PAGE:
Is This the Most Interesting Opening Paragraph Wikipedia’s Ever Published?

Most Interesting Man in the World, meet your match. On Sunday, Twitter user Matthew Barrett created something of a sensation by linking to the obscure Wikipedia biography of the British army officer Sir Adrian Carton de Wiart. His tweet — "This guy surely has the best opening paragraph of any Wikipedia biography ever" — has ...

Wikimedia Commons
Wikimedia Commons
Wikimedia Commons

Most Interesting Man in the World, meet your match.

On Sunday, Twitter user Matthew Barrett created something of a sensation by linking to the obscure Wikipedia biography of the British army officer Sir Adrian Carton de Wiart. His tweet -- "This guy surely has the best opening paragraph of any Wikipedia biography ever" -- has been retweeted more than 3,200 times over the past several days.

 

Most Interesting Man in the World, meet your match.

On Sunday, Twitter user Matthew Barrett created something of a sensation by linking to the obscure Wikipedia biography of the British army officer Sir Adrian Carton de Wiart. His tweet — "This guy surely has the best opening paragraph of any Wikipedia biography ever" — has been retweeted more than 3,200 times over the past several days.

 

 

So just how mind-blowing is the introduction on Carton de Wiart’s page? Judge for yourself:

Lieutenant-General Sir Adrian Paul Ghislain Carton de Wiart[1] VC, KBE, CB, CMG, DSO (5 May 1880 – 5 June 1963), was a British Army officer of Belgian and Irish descent. He fought in the Boer War, World War I, and World War II, was shot in the face, head, stomach, ankle, leg, hip and ear, survived a plane crash, tunneled out of a POW camp, and bit off his own fingers when a doctor wouldn’t amputate them. He later said "frankly I had enjoyed the war." [2]

On Twitter, some are simply in awe, while others are pointing out that the rest of the bio is pretty stellar too:

 

 

 

 

 

 

 

 

So who was this man of extraordinary valor? A Daily Mail profile last year relays much of the same information contained on Carton de Wiart’s Wikipedia page: By the end of his life, the British soldier had been awarded his military’s highest honor for bravery during World War I and served in the Second Boer War and World War II, commanding troops in a daring World War II raid in Norway. He wore a black patch to cover a missing eye, and had been wounded in the skull, groin, ankle, and stomach. A missing hand betrayed a grisly backstory — he had once chewed off his own wounded fingers. He had tunneled out of an Italian prisoner-of-war camp, and had wound up there after crashing his plane in the Mediterranean. To top it all off, he had also served as Winston Churchill’s special representative to China’s Chiang Kai-shek. He had indeed remarked that he "enjoyed" World War I, going on to add that "it had given me many bad moments, lots of good ones, plenty of excitement and with everything found for us." (Readers in the U.K., you may want to go check out Carton de Wiart’s 20-bore, double-barreled shotgun, which just went on display in Leeds.)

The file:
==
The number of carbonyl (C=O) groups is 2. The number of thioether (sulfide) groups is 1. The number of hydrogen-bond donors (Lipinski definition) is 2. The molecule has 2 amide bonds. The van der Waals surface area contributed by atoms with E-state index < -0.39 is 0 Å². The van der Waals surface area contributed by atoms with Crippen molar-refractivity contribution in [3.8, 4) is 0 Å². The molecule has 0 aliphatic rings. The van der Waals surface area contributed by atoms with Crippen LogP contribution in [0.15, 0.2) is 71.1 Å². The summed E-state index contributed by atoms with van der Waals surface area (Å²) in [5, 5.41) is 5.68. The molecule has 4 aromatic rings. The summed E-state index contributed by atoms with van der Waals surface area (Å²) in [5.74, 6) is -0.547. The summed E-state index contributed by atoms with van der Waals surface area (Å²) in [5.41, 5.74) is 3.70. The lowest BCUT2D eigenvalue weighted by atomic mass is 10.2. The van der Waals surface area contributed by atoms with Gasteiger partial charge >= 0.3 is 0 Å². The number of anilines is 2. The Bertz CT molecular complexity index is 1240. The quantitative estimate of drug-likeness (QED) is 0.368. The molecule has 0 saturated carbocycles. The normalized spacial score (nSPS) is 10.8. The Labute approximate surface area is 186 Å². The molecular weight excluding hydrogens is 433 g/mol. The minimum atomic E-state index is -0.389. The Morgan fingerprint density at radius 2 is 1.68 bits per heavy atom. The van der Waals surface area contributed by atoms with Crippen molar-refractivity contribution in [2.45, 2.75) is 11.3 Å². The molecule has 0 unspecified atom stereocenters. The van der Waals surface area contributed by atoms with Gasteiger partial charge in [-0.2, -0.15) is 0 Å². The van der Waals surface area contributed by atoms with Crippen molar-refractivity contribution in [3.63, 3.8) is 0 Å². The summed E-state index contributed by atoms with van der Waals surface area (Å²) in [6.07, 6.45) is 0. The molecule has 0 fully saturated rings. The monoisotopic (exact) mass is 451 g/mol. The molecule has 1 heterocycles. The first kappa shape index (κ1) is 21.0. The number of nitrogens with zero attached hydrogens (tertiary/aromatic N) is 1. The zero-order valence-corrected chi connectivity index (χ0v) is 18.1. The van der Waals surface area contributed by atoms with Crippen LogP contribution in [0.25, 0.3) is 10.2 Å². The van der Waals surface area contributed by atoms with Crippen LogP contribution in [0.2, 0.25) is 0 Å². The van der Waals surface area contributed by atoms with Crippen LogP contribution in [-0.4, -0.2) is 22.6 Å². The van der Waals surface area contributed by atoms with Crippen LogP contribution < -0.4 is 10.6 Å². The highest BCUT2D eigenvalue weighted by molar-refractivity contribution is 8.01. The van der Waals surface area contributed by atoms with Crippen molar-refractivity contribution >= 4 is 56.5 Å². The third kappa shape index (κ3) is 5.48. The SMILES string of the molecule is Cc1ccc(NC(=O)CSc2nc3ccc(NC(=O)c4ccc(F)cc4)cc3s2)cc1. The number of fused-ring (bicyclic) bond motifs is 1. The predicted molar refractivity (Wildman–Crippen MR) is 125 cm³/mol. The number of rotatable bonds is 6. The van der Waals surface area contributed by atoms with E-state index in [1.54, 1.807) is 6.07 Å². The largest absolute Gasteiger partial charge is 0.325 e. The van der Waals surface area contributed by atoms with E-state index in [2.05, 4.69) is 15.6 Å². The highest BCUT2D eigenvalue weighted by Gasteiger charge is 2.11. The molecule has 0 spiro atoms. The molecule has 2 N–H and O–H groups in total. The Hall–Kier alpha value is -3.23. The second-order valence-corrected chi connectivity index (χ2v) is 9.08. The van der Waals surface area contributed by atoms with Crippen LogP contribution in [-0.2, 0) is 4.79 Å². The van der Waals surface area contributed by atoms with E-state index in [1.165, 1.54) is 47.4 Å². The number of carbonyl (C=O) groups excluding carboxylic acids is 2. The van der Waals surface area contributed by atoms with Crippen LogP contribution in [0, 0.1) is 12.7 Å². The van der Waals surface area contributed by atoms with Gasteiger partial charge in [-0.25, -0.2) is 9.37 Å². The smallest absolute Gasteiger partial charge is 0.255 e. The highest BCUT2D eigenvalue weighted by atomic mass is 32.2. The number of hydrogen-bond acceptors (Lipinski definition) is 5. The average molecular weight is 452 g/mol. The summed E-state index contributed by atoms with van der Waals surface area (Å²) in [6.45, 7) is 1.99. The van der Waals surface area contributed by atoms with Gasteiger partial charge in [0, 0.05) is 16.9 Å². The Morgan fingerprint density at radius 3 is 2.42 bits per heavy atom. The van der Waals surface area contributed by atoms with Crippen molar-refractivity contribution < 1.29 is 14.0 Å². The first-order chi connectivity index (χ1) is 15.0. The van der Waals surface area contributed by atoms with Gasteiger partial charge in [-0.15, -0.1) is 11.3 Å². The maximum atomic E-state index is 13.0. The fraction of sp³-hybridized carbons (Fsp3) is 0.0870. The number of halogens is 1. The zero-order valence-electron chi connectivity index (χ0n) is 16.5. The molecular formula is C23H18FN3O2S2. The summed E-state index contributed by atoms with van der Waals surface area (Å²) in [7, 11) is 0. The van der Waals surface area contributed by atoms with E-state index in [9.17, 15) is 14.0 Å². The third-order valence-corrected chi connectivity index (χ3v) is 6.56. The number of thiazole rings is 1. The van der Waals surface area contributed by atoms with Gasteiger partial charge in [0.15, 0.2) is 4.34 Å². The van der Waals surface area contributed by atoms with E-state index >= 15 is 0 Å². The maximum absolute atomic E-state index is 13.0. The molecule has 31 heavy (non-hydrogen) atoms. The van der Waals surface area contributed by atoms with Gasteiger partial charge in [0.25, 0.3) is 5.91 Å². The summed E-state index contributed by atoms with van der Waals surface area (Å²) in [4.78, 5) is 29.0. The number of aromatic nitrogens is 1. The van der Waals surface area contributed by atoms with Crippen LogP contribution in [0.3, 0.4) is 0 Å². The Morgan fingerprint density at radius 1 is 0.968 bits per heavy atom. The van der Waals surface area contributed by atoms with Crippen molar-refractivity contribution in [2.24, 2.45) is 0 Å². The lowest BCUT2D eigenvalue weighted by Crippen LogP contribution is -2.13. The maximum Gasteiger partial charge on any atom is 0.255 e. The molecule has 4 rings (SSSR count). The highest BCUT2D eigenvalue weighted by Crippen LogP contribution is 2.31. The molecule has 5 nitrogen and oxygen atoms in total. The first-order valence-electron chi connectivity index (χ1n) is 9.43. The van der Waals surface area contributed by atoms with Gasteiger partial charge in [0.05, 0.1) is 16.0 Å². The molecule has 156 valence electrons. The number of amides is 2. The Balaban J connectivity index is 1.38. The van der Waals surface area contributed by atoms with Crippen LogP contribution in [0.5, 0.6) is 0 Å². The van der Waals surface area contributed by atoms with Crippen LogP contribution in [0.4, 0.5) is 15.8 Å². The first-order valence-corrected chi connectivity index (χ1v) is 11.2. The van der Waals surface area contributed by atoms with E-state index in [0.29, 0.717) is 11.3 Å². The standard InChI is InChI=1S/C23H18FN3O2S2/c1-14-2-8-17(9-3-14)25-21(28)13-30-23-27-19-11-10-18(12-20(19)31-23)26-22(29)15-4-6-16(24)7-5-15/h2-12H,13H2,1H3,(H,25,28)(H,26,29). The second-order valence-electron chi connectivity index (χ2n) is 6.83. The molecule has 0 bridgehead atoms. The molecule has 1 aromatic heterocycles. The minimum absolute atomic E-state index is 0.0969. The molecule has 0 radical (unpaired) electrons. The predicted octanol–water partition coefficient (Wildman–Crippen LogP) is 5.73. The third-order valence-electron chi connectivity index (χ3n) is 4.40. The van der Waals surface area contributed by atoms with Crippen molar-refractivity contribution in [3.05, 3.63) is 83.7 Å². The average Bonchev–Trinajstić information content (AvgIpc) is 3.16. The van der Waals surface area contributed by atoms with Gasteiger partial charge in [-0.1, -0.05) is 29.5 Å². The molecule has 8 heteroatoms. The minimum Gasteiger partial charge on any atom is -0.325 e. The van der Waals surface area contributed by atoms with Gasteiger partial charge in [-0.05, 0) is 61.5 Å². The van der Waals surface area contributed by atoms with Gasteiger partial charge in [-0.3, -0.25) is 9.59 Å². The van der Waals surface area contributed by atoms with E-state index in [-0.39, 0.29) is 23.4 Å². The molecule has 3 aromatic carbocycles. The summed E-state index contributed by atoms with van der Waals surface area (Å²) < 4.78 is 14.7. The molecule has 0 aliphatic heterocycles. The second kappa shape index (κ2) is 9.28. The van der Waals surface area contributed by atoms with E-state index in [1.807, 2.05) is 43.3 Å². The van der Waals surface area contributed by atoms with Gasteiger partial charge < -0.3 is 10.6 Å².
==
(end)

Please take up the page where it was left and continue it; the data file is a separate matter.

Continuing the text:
Judging by his autobiography, Carton de Wiart adopted his swashbuckling ways from an early age, when he left university at Oxford to fight in the Boer War

At that moment I knew, once and for all, that war was in my blood. I was determined to fight and I didn’t mind who or what. I didn’t know why the war had started, and I didn’t care on which side I was to fight. If the British didn’t fancy me I would offer myself to the Boers, and at least I did not endow myself with Napoleonic powers or imagine I would make the slightest difference to whichever side I fought for.

I know now that the ideal soldier is the man who fights for his country because it is fighting, and for no other reason. Causes, politics and ideologies are better left to the historians.

Readers, if you have a suggestion for a Wikipedia page that rivals this one, leave it in the comments.

Twitter: @EliasGroll

More from Foreign Policy

Demonstrators and activists attend a vigil in support of Ukraine near European Union headquarters in Brussels on March 22.
Demonstrators and activists attend a vigil in support of Ukraine near European Union headquarters in Brussels on March 22.

How the Russian Oil Price Cap Will Work

Ignore the naysayers—the long-prepared plan is a smart way to slash the Kremlin’s profits.

Ukrainian soldiers ride a tank on a road in the Donetsk region on July 20, 2022, near the front line between Russian and Ukrainian forces.
Ukrainian soldiers ride a tank on a road in the Donetsk region on July 20, 2022, near the front line between Russian and Ukrainian forces.

‘They Are Pushing Everywhere’: Kyiv Goes on the Offensive

Ukraine may have achieved its biggest breakthrough of the war.

A Chinese Communist Party flag is seen next to a health worker wearing protective clothing as a worker registers for a COVID-19 test at a makeshift testing site in Beijing on April 28.
A Chinese Communist Party flag is seen next to a health worker wearing protective clothing as a worker registers for a COVID-19 test at a makeshift testing site in Beijing on April 28.

The Chinese Public Doesn’t Know What the Rules Are Anymore

Reckless policies have knocked out established norms.

An orchestra at the Bolshoi Theatre in Russia
An orchestra at the Bolshoi Theatre in Russia

The Last String of Russian Greatness Is About to Snap

A great classical music tradition might die because of the Ukraine invasion.